By Marian Harnett

Prologue: “I want my children to have all the things I couldn’t afford. Then I want to move in with them.”

Phyllis Diller

DEATH: Sincere sympathy to John Lane, Bridge St. and his sister Tess, Ennis on the death of their mother Chris, nee O’Donnell, The Hill.  May she rest in peace.  We offer our sympathies to Marian Quirke and Teresa Sheahan on the death of their aunt, Nora Gould Kilmorna.

NOONAN’S LIGHTS GO FUND ME PAGE:  A reminder that the page is still active and further donations will be much appreciated.

NEW COURSES AT THE OLD TECH:  The following free classes are starting up in January: Beginners Woodturning, Beginners Art, Craft class (Papermaking, paper crafts, felting and more!), Knitting for beginners, Experimenting with art (drawing, painting making etc), Basic cooking, Cookery for blokes, baking (Breads, pastry’s & Desserts),  Healthy eating made easy, taste of Italy cookery class, Easy entertaining/summer cookery class, Machine sewing, Furniture Upholstery, Grow your own vegetables class, Beginners Sign Language, Childcare Level 5 & 6, Healthcare Level 5, Beginners Computers, intermediate computers. If you wish to register for any of the above free classes, please call Mary in the office: 06831198 or log onto, click on ‘our courses, and select the location as ‘Abbeyfeale’

SPEECH WRITING: Action Talks is the newly launched Action Aid National Speech Writing Competition.  The competition is open to all students aged 14 to 17. The first prize is a €500 One4All voucher for the winning student and a €500 One4All voucher for their teacher.  To enter, write a five-minute or 600-word speech. Entries are to be sent by email from the student’s teacher to [email protected] by Friday, January 15.

THE STORY OF ST. ITA:  The feast day of St. Ita is on Friday January 15. We will miss our annual night out in Rahenagh this year but please God we’ll be back,  Jer Keneally, the local historian from Knockanure sent me the following: ‘Legend has it that Ita was led to Killeedy by three heavenly lights. The first was at the top of the Galtee mountains, the second on the Mullaghareirk mountains and the third at Cluain Creadhail. Her sister Fiona also went to Killeedy with her and became a member of the community.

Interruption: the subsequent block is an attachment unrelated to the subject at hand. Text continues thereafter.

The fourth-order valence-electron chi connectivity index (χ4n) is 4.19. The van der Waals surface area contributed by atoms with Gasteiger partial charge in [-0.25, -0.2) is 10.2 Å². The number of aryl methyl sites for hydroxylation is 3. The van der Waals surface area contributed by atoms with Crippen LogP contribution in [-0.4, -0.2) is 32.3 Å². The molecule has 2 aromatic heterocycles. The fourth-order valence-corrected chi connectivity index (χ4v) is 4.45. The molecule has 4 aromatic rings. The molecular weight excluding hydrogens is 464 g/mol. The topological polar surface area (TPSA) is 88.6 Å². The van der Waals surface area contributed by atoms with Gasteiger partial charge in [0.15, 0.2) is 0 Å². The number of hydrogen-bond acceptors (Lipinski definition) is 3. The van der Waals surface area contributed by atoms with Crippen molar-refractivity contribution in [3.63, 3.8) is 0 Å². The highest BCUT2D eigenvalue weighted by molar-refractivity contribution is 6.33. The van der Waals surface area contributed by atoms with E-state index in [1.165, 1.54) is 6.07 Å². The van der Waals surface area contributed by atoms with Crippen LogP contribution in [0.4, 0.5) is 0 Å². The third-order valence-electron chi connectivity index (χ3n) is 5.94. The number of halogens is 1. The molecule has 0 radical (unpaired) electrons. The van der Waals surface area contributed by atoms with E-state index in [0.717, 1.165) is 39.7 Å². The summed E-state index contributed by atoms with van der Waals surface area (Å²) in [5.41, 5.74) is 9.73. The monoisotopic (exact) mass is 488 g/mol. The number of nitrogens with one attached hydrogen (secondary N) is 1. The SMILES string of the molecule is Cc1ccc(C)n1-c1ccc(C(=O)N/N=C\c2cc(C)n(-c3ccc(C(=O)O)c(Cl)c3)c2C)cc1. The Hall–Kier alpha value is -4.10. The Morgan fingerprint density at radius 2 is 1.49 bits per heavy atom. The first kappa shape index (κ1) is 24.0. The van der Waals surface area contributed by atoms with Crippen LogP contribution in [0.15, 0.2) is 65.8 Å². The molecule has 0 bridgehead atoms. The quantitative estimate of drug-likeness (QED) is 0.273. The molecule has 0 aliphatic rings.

Also known as the Brigid of Munster, biographers often compare St. Ita to St. Brigid, but the differences are more striking than the resemblances between these two foremost women saints of the Catholic church. Brigid’s life was spent in continual movement. When she had made a success of one convent settlement, she moved off to found another. Ita did just the opposite. Instead of entering one of Brigid’s convents, she founded a convent in a district where there was none, at the foot of Sliabh Luachra. The place became known as Killeedy and it was here that she remained until she died.

A strongly individualistic character is glimpsed in the stories that surround her life. When she decided to settle in Killeedy, a chieftain offered her a large grant of land to support the convent. But Ita would accept only four acres, which she cultivated intensively. The convent became known as a training school for little boys, many of whom later became famous churchmen. One of these was St. Brendan, whom Bishop Saint Erc gave to Ita in fosterage when he was a year old. St. Ita kept him until he was six. (Taken from St. Ita, foster-mother to the saints of Ireland, by Bridget Haggerty.)’

ABBEYFEALE FARMERS MARKET:  Jon Nolan returns to the Square on Friday morning next at 8.30am.